Budget officials stand to be recognized after City Council members voted to approve the budget for fiscal year 2014 back in May. Council members would later learn it ended a set aside for affordable housing that a majority of the members did not approve, and one change they did approve for increasing the utility tax rate has yet to be implemented.
Photo by Michael Lee Pope.
Shortly after City Council members approved the budget for fiscal year 2014, they had to reconsider two dedicated sources of revenue that had been spiked despite a lack of consensus among elected officials. Now City Manager Rashad Young has acknowledged a new blunder in revenue collections, a failure to follow all the necessary steps to increase utility taxes. Speaking to reporters this week, Young called the former a "communication issue" and the latter a "mistake."
"We try not to make mistakes," said Young. "It just was an oversight at an extremely busy time for us when we are trying to wrap up the legislative session."
Councilman Justin Wilson flagged the issue last weekend. He was at home on a Saturday night reading his utility bill when he realized that the rate did not reflect the new higher amount approved by elected officials. He sent an email to city leaders, who began an investigation to get to the bottom of what happened and why. As it turns out, the increased tax was never put on the docket for a final vote — leaving City Hall in the red by about a quarter of a million dollars.
"It's very unfortunate," said Wilson. "It gives the taxpayers a little bit of a cut but it also costs the city $275,000, and we now have a $275,000 hole in the budget."
ON THE ISSUE of dedicated revenues, City Council members were forced to place the docket on the item for a second time to reconsider the issue. During a rare after-the-fact public hearing on the budget, Mayor Bill Euille said that the decision to end a set-aside tax for affordable housing happened "accidentally." Council members ended up voting to restore the set-aside fund for affordable housing.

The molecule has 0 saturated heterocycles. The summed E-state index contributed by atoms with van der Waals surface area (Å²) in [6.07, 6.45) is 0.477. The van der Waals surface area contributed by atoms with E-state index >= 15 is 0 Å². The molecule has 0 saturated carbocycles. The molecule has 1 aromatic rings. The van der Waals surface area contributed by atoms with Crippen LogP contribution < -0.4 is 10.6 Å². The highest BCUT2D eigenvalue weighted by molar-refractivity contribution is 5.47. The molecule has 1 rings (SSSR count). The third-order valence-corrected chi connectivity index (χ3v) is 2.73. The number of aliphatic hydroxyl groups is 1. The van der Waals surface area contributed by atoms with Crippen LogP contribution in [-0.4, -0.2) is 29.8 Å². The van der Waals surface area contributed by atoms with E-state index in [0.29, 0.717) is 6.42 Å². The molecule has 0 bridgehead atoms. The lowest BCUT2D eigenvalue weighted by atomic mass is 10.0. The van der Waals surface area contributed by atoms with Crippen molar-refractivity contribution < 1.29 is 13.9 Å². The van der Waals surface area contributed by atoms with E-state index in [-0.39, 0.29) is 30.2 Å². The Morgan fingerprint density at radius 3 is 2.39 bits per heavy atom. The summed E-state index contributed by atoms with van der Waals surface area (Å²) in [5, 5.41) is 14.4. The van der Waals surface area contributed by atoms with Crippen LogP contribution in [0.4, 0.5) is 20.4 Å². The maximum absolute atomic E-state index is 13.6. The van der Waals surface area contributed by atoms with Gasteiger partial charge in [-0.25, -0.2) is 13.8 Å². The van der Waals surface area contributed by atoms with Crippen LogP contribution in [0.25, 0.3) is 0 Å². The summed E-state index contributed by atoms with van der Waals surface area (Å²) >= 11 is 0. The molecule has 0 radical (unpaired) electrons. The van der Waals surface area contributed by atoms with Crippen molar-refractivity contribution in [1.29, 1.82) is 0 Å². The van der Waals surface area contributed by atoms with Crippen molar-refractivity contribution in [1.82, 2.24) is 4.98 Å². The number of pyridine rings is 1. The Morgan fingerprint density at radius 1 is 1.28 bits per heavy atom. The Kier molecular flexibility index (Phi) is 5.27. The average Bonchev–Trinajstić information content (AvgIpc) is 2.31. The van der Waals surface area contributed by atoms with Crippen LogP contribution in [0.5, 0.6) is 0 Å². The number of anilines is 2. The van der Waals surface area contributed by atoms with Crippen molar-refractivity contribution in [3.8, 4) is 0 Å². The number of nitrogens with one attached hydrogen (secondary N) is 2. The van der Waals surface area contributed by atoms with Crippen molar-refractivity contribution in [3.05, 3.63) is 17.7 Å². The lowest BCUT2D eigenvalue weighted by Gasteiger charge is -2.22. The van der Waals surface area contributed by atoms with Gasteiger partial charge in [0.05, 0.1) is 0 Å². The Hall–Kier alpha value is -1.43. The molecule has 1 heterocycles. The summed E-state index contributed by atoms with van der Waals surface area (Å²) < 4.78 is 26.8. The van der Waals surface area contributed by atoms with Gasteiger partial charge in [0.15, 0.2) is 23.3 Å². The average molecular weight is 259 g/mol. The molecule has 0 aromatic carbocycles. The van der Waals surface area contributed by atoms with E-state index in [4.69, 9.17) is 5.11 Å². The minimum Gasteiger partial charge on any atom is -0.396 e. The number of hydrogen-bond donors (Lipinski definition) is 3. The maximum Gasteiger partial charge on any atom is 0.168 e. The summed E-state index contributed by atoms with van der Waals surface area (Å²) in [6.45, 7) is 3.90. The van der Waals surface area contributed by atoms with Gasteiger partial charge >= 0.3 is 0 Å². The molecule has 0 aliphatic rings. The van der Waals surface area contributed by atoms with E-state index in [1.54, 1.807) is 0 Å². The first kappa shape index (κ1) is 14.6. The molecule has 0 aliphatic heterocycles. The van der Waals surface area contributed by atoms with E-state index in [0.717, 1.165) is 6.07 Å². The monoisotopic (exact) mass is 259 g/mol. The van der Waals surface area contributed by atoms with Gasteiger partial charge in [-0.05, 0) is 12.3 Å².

"Adding something after the final add-delete meeting is unheard of and does not bode well for our open, democratic process," said Vice Mayor Allison Silberberg at the time. "It undermines it."
Councilman Paul Smedberg later said removing the dedicated source of funding for affordable housing was not an accident, despite what the mayor said. When asked about the issue this week, Young said that it was not a mistake, despite what the vice mayor said.
"I wouldn't describe it as a mistake," said Young. "I think we already discussed the set-aside issue back in June, and what we are talking about now is the utility tax."
YOUNG BLAMED the newest budget problem on a scheduling error. City officials have recently installed software known as "Legistar," which allows them to put items on the docket for City Council meetings. The problem with the increase to the utility tax was that it was never placed on the docket for a second reading, which means that it never became active. When asked how that could have happened, Young explained that the item was never typed into Legistar.
"It failed to occur amongst all of the revenues and appropriation ordinances that are required to be enacted and adopted," said Young. "This is one that just slipped through the cracks, quite frankly."
No heads will roll, Young said, and nobody will be reassigned to a different job. Instead, city officials are going to docket the item for September. That means monthly utility bills will increase 60 cents to $3 for gas and electric services. In the future, Young said city officials will revisit their process for docket management and focus attention on responsibilities of the budget officials. They will also explore legal options for combining tax and fee changes into one or two documents rather than setting them all up as separate votes.
"When we were going through that process this year, I suggested that we should throw them all into the same ordinance," said Wilson. "It's better for the public, and it's more transparent."